Erosion of the Rule of Law
It is ironic then that judges in the UK have, over the past few years, been branded in parts of the print media as “Enemies of the People”. The absence of timely and convincing Ministerial objection to this vilification of the judiciary was widely criticised as a failure to uphold the UK’s democratic principles.
Since this Brexit-related headline in 2016, it seems that a tide of populist election victories – starting with Trump in 2017 – accelerated the erosion of the rule of law. An article by the International Bar Association suggested that “undermining the rule of law has become a go-to strategy for populist leaders” and we have seen clear examples of this in Poland, Brazil, Hungary and most recently, Argentina. The far-right former TV pundit, Javier Milei, who recently became Argentina’s President campaigned with a literal chainsaw to demonstrate his commitment to destroying the machinery of State. Hungary continues to have funds frozen by the EU on account of Orban’s “backsliding on democratic norms” that include political interference with its judiciary.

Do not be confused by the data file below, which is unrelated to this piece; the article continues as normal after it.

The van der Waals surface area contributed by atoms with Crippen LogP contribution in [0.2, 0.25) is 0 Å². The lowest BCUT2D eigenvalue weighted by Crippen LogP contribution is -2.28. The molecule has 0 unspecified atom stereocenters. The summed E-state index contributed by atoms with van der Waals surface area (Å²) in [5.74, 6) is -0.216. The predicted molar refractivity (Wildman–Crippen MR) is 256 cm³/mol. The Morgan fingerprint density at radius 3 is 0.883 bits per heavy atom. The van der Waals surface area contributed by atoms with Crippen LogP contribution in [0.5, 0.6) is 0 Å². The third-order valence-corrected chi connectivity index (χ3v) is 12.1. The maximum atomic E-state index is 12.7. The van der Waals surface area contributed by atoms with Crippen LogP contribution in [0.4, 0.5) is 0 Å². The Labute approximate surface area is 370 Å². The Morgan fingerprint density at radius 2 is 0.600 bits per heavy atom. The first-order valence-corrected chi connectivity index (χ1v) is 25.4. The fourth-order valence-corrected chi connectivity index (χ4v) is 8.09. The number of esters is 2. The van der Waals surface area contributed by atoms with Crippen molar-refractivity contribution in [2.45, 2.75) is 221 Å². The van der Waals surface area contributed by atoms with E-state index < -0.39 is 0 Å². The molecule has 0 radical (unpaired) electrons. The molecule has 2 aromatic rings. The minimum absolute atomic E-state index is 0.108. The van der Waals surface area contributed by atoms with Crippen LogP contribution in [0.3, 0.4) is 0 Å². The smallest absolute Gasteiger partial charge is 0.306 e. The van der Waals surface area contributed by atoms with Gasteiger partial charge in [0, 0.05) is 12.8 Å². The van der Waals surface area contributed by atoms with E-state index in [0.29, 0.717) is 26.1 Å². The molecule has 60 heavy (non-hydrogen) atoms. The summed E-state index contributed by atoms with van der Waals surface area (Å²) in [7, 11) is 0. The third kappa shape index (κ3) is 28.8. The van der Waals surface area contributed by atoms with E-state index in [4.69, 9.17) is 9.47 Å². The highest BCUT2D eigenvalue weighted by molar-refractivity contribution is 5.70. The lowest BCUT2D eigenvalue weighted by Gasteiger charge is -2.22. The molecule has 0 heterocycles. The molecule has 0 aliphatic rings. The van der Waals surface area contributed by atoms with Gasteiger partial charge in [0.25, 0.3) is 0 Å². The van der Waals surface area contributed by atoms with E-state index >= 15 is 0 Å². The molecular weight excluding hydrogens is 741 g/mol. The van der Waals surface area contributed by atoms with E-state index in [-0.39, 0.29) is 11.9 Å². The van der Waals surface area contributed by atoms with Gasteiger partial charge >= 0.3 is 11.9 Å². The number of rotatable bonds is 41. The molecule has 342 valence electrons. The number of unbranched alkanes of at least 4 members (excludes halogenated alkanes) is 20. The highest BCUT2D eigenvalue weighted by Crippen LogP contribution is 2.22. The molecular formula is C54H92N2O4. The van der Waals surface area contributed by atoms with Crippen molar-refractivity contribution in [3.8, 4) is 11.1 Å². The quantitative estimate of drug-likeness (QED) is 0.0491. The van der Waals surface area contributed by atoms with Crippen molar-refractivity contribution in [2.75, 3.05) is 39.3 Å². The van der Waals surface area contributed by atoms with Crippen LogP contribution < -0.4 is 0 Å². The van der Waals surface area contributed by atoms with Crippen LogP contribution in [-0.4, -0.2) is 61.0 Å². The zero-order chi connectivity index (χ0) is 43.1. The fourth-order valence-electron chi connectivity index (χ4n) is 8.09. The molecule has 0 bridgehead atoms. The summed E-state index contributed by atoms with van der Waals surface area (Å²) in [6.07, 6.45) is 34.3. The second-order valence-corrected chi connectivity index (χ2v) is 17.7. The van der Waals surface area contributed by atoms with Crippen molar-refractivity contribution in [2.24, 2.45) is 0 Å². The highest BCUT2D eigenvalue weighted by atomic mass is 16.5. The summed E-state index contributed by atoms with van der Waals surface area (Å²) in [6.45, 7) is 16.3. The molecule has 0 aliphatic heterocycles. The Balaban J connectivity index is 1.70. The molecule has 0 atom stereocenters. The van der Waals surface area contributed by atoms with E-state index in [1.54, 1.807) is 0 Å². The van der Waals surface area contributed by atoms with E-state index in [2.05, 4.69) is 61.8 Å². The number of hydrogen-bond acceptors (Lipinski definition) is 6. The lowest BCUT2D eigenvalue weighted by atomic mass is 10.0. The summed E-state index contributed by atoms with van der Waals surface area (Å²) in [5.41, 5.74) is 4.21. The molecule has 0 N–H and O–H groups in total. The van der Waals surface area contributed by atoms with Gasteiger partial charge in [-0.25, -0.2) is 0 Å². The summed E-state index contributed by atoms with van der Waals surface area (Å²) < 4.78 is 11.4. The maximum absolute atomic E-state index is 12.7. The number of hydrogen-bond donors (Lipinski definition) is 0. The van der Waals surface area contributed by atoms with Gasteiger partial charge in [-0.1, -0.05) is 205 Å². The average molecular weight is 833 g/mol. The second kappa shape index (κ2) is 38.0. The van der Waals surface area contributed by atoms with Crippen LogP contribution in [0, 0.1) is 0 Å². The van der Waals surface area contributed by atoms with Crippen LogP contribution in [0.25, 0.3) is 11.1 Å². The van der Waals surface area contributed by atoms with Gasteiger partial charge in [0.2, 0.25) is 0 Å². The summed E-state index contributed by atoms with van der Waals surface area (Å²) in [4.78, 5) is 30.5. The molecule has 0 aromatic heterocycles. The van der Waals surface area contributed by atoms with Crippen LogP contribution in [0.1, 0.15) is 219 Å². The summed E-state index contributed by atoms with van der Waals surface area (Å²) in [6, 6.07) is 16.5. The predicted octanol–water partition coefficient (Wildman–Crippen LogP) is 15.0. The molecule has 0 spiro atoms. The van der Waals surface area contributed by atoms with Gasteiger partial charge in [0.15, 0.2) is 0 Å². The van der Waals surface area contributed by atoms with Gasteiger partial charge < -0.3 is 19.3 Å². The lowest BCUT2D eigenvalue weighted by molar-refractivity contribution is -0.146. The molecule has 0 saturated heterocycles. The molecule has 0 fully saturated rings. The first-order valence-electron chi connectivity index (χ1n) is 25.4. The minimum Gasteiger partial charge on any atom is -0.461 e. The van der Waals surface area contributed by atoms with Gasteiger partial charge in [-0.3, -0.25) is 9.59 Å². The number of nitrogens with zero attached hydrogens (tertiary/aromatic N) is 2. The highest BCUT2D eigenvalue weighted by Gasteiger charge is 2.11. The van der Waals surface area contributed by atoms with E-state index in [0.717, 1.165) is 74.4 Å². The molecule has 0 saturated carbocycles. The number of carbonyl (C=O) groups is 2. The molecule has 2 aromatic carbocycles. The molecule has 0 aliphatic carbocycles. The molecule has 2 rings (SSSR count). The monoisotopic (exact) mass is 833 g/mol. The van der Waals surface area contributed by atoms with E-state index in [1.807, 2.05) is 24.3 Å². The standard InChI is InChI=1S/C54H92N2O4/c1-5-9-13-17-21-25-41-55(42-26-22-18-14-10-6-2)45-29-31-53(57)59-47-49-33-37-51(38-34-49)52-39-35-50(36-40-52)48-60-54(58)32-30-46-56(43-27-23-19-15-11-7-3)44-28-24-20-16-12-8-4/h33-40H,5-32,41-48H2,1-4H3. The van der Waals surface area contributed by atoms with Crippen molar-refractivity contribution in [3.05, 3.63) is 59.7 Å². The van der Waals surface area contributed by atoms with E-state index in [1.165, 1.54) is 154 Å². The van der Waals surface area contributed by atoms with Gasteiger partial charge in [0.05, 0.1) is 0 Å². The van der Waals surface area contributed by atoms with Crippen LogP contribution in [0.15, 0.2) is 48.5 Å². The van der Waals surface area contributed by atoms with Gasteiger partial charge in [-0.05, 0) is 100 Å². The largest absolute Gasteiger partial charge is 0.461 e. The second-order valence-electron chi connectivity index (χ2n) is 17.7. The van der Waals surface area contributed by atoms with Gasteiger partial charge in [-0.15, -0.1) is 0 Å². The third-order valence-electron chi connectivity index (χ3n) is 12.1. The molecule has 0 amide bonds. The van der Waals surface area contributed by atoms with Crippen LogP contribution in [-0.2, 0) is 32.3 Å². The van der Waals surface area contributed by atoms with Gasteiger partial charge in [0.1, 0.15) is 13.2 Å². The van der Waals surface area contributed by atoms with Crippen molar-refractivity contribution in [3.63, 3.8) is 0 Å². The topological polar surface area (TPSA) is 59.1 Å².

And it is perhaps a sign of just how far we’ve moved away from a consensus on democratic fundamentals when it was Margaret Thatcher who said, “The legal system we have and the rule of law are far more responsible for our traditional liberties than any system of one man one vote….”.
What's at Stake?
Months before the US Election of 2020, Donald Trump repeatedly cast doubt on the validity of the country’s voting systems. He also implied that if he lost, he might not accept the result. When he did lose the election, he had already laid the groundwork to further undermine the US’s democratic systems and controls. On 6 January 2021, the world saw how his rhetoric stoked something significantly more violent and dangerous with the attacks on Capitol Hill. Trump has continued to attack the systems of government including election workers, the police, the FBI, elected officials and the judiciary.